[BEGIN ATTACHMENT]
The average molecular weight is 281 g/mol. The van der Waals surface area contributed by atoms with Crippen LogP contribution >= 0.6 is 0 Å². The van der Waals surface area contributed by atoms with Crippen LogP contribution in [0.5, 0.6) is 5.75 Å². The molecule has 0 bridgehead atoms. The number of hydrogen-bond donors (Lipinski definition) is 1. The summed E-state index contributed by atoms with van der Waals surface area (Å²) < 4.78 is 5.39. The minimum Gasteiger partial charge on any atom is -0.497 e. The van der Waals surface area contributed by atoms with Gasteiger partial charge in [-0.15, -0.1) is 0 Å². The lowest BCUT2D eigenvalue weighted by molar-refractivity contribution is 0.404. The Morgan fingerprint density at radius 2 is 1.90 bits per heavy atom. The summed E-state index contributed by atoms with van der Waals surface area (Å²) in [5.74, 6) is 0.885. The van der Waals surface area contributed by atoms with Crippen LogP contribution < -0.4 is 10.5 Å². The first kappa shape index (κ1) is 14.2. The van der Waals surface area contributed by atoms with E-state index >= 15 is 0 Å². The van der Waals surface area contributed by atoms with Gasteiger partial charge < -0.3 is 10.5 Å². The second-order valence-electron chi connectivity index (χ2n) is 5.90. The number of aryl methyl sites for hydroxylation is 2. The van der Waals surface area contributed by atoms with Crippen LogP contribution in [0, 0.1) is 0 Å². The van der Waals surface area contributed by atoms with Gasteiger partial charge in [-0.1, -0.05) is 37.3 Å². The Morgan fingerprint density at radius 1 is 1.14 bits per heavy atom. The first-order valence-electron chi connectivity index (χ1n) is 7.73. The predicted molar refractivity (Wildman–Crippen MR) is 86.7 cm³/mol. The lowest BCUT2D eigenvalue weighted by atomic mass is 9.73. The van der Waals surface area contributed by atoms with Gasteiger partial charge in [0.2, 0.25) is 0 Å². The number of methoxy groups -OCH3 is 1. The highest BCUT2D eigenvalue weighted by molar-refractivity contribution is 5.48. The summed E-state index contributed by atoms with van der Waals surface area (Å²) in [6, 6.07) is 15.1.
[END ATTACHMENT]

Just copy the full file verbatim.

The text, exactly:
The average molecular weight is 281 g/mol. The van der Waals surface area contributed by atoms with Crippen LogP contribution >= 0.6 is 0 Å². The van der Waals surface area contributed by atoms with Crippen LogP contribution in [0.5, 0.6) is 5.75 Å². The molecule has 0 bridgehead atoms. The number of hydrogen-bond donors (Lipinski definition) is 1. The summed E-state index contributed by atoms with van der Waals surface area (Å²) < 4.78 is 5.39. The minimum Gasteiger partial charge on any atom is -0.497 e. The van der Waals surface area contributed by atoms with Gasteiger partial charge in [-0.15, -0.1) is 0 Å². The lowest BCUT2D eigenvalue weighted by molar-refractivity contribution is 0.404. The Morgan fingerprint density at radius 2 is 1.90 bits per heavy atom. The summed E-state index contributed by atoms with van der Waals surface area (Å²) in [5.74, 6) is 0.885. The van der Waals surface area contributed by atoms with Crippen LogP contribution < -0.4 is 10.5 Å². The first kappa shape index (κ1) is 14.2. The van der Waals surface area contributed by atoms with E-state index >= 15 is 0 Å². The van der Waals surface area contributed by atoms with Gasteiger partial charge < -0.3 is 10.5 Å². The second-order valence-electron chi connectivity index (χ2n) is 5.90. The number of aryl methyl sites for hydroxylation is 2. The van der Waals surface area contributed by atoms with Crippen LogP contribution in [0, 0.1) is 0 Å². The van der Waals surface area contributed by atoms with Gasteiger partial charge in [-0.1, -0.05) is 37.3 Å². The Morgan fingerprint density at radius 1 is 1.14 bits per heavy atom. The first-order valence-electron chi connectivity index (χ1n) is 7.73. The predicted molar refractivity (Wildman–Crippen MR) is 86.7 cm³/mol. The lowest BCUT2D eigenvalue weighted by atomic mass is 9.73. The van der Waals surface area contributed by atoms with Gasteiger partial charge in [0.2, 0.25) is 0 Å². The number of methoxy groups -OCH3 is 1. The highest BCUT2D eigenvalue weighted by molar-refractivity contribution is 5.48. The summed E-state index contributed by atoms with van der Waals surface area (Å²) in [6, 6.07) is 15.1.